Grading of neoplasm represents an attempt to quantitated characteristics and a grade of any cancer is one of the most important pieces of information needed by clinician who treat cancer (Elston and Ellis, 1991). Without grading, it has been difficult and more often impossible to compare results of studies by different investigator and to arrive at valid conclusions about the biologic characteristics of different types of mammary carcinoma (Gilbertson et al., 1983). Nottingham method, a modification of the original Bloom and Richardson method by Elston et al. (1982), has been successfully applied and its value as an independent prognostic factor demonstrated by a study of a large number of patients, with long- term follow-up (Elston and Ellis, 1991). The aim of present study was to express and describe the validity of the grading by Elston and Ellis method in canine mammary carcinoma accompanying with classification of the mammary carcinoma. Despite common rate of canine mammary carcinoma in Iran, there was no attempt to grade these in literature and assumed this is the first report.
MATERIALS AND METHODS
Animals: Thirty three tissue samples of mammary carcinomas were studied. They were obtained from bitches that underwent surgery at the Veterinary Hospital and sent to Department of Pathology or euthanized or took out from the archive of Department of Pathology, Veterinary School of Tehran University, from September 2006 till September 2007. The animals, aged 4-15 years, had not been undergone chemotherapy or radiotherapy. Eleven of the cases were followed up for one year after resection.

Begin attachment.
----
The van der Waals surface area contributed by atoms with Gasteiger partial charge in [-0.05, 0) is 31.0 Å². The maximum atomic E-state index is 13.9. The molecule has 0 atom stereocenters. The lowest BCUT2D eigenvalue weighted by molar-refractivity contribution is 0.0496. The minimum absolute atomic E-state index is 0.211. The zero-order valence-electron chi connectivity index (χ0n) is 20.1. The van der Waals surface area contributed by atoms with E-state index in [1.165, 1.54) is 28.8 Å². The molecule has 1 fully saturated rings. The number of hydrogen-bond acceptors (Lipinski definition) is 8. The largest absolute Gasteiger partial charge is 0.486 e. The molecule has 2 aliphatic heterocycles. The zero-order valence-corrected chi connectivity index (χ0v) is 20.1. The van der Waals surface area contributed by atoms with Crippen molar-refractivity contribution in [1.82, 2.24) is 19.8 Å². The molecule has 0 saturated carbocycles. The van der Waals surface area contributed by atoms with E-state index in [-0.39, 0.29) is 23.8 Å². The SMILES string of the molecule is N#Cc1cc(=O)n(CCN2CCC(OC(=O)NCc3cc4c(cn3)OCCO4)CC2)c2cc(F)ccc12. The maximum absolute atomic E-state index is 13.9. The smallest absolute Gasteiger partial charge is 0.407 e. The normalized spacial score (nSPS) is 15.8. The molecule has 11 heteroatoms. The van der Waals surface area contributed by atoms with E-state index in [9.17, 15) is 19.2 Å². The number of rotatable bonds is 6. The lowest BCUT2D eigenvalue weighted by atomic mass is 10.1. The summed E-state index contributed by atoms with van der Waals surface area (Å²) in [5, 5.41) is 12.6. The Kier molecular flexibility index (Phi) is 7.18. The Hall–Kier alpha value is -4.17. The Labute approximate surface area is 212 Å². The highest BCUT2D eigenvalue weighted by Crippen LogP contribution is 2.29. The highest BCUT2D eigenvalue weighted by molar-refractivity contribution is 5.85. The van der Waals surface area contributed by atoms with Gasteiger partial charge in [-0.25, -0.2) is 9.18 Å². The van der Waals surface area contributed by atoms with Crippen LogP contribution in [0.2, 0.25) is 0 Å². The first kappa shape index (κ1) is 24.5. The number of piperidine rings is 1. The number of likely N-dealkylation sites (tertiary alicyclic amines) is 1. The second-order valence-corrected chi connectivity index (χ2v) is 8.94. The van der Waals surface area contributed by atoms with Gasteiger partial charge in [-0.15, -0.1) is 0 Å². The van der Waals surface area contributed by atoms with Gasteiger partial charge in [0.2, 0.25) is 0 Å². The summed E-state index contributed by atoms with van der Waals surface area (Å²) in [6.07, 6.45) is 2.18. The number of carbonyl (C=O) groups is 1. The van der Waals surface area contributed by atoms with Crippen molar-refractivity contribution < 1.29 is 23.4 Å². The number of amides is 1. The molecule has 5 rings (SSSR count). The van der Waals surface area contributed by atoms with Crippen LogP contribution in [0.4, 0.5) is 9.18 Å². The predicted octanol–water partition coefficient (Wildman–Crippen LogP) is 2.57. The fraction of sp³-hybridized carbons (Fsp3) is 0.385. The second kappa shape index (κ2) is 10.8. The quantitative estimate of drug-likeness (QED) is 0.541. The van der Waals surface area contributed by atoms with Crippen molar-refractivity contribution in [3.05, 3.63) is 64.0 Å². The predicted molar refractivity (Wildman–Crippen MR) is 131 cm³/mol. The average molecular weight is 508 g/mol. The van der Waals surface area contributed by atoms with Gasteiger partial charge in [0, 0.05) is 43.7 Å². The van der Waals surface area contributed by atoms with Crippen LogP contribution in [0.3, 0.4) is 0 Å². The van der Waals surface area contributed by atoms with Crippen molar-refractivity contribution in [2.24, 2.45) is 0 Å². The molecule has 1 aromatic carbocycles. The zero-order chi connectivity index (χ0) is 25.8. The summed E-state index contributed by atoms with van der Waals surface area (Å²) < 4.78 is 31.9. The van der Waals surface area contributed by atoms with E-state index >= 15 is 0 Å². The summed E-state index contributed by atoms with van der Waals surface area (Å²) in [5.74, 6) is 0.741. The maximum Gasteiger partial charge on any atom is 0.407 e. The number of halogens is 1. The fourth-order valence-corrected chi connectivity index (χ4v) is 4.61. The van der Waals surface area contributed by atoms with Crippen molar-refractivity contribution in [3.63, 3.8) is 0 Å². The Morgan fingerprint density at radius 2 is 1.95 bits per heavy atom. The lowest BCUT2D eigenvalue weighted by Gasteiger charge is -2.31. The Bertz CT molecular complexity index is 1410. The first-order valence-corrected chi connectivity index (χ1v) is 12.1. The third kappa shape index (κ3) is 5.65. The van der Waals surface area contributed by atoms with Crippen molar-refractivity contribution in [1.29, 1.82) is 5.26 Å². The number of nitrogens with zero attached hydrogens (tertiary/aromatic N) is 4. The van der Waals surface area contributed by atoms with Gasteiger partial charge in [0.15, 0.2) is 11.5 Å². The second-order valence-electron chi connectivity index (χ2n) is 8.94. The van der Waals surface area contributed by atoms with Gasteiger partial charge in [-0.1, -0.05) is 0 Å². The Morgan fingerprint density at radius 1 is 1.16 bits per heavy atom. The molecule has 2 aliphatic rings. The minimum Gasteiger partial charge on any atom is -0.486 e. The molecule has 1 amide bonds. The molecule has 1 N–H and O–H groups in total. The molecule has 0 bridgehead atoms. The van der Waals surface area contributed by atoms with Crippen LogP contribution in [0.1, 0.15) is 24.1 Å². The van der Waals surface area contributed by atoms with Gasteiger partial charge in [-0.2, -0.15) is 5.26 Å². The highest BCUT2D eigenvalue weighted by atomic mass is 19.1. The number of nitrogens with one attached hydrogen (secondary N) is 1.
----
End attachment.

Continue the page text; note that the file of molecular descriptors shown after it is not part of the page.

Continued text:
Histopathology and classification: Samples from tumors were fixed in 10% buffered formalin and embedded in paraffin. Sections were cut at 4 μm and stained with Haematoxylin and Eosin. The histological diagnosis was made on the basis of the current WHO classification for canine mammary gland tumors (Misdorp et al., 1999; Misdorp, 2002). Those displaying mixed features were classified according to the most frequent histological differentiation. The tumors were assessed on a double-headed microscope by two observers, one pathologist with a special interest in mammary gland tumors and other a trainee pathologist. Where variance between the observers occurred on a particular feature, a consensus decision was reached by discussion.
Grading studies: The grading system we used is the Elston Grade which is short name of Elston modification of the Bloom-Richardson grading system and Nottingham method. Assessment of this Semiquantitative method for histological grades is by evaluating the cancer for three parameters, tubules, nuclear variation and mitotic activity and then sum the designated points in order to produce a possible between 3 to 9 points and score ranges equate to roman numeral grades (Elston and Ellis, 1991).
Tubule formation: For evaluating tubule formation, qualitatively tubular structures must exhibit clear central lumina; quantitatively all parts of each tumor blocks were scored and the proportion occupied by such tubular structures was assessed semiquantitatively. A score of one point is allocated when more than 75% of the area is composed of definite tubules. Two points are appropriate for tumors in which between 10 and 75% of the area shows tubule formation. Where tubules occupy 10% or less of the tumor, three points are assigned (Elston and Ellis, 1998).